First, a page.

PBP: “M” is for Mantras

Most Westerners understand somewhat how to use mantras… often it is a repeated affirmation, word of encouragement, or prayer. Whilst this is a powerful tool of empowerment and self transformation, Mantras can actually change the world too. In Eastern traditions, mantras are often in Sanskrit or Pali as a simple word (sometimes referred to as a ‘bija’ or a seed syllable), a series of adorations, or sounds of intonement (such as ‘Om’). The very sound of a mantra vibrates throughout the cosmic web of the multiverse, sending out energy with purpose. It is a very simple devotional act, one which benefits not only the chanter but any Be-ings within listening distance of the mantra said. Usually mantras are repeated 108 times (traditionally), counted on a beaded necklace with one extra seed called the bija or seed bead… Christians brought these wonderful spiritual tools back with them from the first Crusades. Catholics all over the world still use these ‘rosaries’, which only contain 54 beads to count the “Our Father” and “Hail Mary” repetitions prescribed by a priest as an act of contrition. Although I never really was repenting, I did LOVE saying the prayers, learning them in my catechism classes and repeating over and over at night when I couldn’t sleep. I loved listening to the little old ladies who, with their heads covered, lit candles at the feet of the blessed virgin Mary and mumbled these prayers for hours. No other Christian denomination can pray as quickly as a Catholic… dare to compare.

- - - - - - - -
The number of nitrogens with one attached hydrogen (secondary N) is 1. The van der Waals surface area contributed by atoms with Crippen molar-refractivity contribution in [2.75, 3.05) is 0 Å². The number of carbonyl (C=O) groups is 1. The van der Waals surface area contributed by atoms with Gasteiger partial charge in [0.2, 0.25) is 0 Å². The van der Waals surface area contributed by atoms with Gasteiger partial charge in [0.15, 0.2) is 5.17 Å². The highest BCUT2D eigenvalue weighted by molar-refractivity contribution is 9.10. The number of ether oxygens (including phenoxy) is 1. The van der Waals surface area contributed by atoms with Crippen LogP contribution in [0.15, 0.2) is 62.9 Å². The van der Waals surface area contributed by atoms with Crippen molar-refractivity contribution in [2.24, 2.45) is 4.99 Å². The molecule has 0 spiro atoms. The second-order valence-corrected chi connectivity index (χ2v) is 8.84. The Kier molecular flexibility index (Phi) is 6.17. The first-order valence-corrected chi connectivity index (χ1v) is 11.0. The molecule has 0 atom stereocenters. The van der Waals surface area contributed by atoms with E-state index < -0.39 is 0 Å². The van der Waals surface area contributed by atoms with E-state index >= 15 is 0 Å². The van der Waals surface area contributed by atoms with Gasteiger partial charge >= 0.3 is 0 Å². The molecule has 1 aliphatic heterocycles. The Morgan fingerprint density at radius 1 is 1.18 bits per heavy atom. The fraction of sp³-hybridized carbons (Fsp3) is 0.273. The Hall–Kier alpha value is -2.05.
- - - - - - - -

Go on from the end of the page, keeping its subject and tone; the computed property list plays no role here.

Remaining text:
Mantras caved into rock in Tibet, Photo by Nathan Freitas.
Mantras caved into rock in Tibet, photo by Nathan Freitas.

The most powerful tool I have in my witchy bag of tricks is my voice. I don’t have some amazing singing voice, nor is it necessarily unusually pleasant sounding. Since I was a kid, it has been a bit ‘rough’ sounding… raspy, deep, and very, very LOUD. It carries even with a simple whisper. So when a meditation teacher introduced to me the concept of Mantras, I was immediately interested. The repetition made for an easy transition to altered states of consciousness… I could go into a trance brought on by the sound of my voice, like a beating drum, the slow steady breaths between, and the clinking of beads as they shifted through my fingers. Although there are healthy benefits to repeating mantras in the vernacular language of English, I choose to use foreign or dead languages ideally because it gives my body something to do… allowing the sounds to vibrate my whole Be-ing without thinking about the words. I EXPERIENCE the mantra instead of intellectualizing it. For example, try the most widely known mantra: OM MANI PADME HUM. It’s translation into English is best described by the Dali Lama:

“the six syllables, OM MANI PADME HUM, mean that in dependence on the practice which is in indivisible union of method and wisdom, you can transform your impure body, speech and mind into the pure body, speech, and mind of a Buddha. It is said that you should not seek for Buddhahood outside of yourself; the substances for the achievement of Buddhahood are within” (From a lecture given by His Holiness The Dalai Lama of Tibet at the Kalmuck Mongolian Buddhist Center, New Jersey).

Many spiritual concepts are difficult to make tangible through spoken or written language. But going beyond form, beyond meaning lies the heart of mantra practice which for me anyway, is the experiential gnosis of divinity. I reconnect with what is already within me through a physical means, expressing and satisfying the longing my soul has. Seeking out union is not enough… transformation and evolution through building up these spiritual muscles, honing and perfecting my natural talents are the benefits. The results are infinite and I am a spiritual beefcake.

WytchfawnPBP: “M” is for Mantras

Comments

  1. […] chant starts with some seed syllables: HAD, RA, NU. This is not foreign in my own practice, as mantras are already heavily present. The trouble I had was with introducing the formulae of ABRAHADABRA. […]